News and Commentary

FISH STORY: Vegans Hold Vigil For Aquatic ‘Victims’ Of Fishing Competition

A group of vegans held a “vigil” over the weekend to protest the Wrightsville Beach Inshore Challenge in North Carolina, one of the nation’s largest fishing competitions, and to “raise awareness” about animal rights.

Carrying signs that read “Fish Want to Live” and “Sea Life Not Sea Food,” the vegan activists told reporters that they wanted to drive home the idea that fish have families, and that they don’t want to be ripped from their happy lives under the sea to appear on a dinner plate.

“We’re vegan activists, and we want to bring awareness to what fish go through,” one protester told a local news outlet. “Look at it from this fish’s point of view. If you were in your home, you would not want a hook to be hooked in the mouth, you would not want to be pulled up, you wouldn’t have to fight hours for your life to be pulled up. It’s scary.”

Others got philosophical about their mission, comparing their own lives to those of their fishy friends.

“We want to come out for the fish,” another protester told reporters. “A lot of times, they look so different from us that you don’t really put them into a position where you give them individual status, where they are actually individuals that want to live. They don’t want to pulled out of the water, fish have families, fish want to live.”

The event organizers were accepting, if a little confused, by the demonstration. The Wrightsville Beach Inshore Challenge is a “conservation-based tournament” and, aside from being hooked and weighed, most of the fish aren’t permanently harmed by the “catch-and-release” contest.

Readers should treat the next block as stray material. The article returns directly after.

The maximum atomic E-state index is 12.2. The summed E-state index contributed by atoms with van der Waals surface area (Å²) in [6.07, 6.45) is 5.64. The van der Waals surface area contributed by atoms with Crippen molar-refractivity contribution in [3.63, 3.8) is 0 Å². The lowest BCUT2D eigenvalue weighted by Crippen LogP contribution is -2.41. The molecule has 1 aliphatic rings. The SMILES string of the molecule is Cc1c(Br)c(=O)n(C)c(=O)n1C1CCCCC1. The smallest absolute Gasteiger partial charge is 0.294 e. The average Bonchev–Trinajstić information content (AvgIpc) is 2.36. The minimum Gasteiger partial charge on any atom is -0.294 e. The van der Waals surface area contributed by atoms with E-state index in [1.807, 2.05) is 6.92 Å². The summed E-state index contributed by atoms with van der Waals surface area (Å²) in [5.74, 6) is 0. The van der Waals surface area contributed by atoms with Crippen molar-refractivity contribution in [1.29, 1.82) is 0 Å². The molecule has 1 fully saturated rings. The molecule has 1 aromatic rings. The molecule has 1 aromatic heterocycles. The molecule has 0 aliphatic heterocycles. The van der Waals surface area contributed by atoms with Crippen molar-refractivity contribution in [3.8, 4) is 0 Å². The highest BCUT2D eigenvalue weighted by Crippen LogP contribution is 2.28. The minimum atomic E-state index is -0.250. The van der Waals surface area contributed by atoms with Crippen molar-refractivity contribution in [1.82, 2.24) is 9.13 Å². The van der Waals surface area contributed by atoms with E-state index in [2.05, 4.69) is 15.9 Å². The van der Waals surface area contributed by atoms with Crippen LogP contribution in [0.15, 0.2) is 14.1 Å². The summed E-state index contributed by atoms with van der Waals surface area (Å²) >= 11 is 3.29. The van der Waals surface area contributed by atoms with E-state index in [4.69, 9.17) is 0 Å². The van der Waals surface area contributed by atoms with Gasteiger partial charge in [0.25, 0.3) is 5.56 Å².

“We are very much a conservation-based tournament,” one of the organizers, Guy Hurley, told local media. “In fact, we provide extra payout, anglers can win extra money, if they weigh their fish in alive. So we encourage them not to kill the fish, but to weigh the fish alive. And then they get extra money, and we release the fish.”

“Fishermen, in general, are probably the best stewards of the resource,” Hurley added. “They care about the resource more than anyone else. I can’t speak to perhaps their claims that fish have feelings, that fish have souls, I mean I’m not sure.”

If they do manage to kill their catch, anglers typically don’t keep it. The fishing contest benefits the local Elks lodge and other community organizations, and the fresh caught fish are donated to a local food bank, which hands them out to hungry Wrightsville residents.

The vegans responded that they still want people to “think about what they’re eating:” “Is this the correct thing to be doing? Should I be doing this? Should I do a little bit more research and see how intelligent fish are, they have communities, and complex social structures?”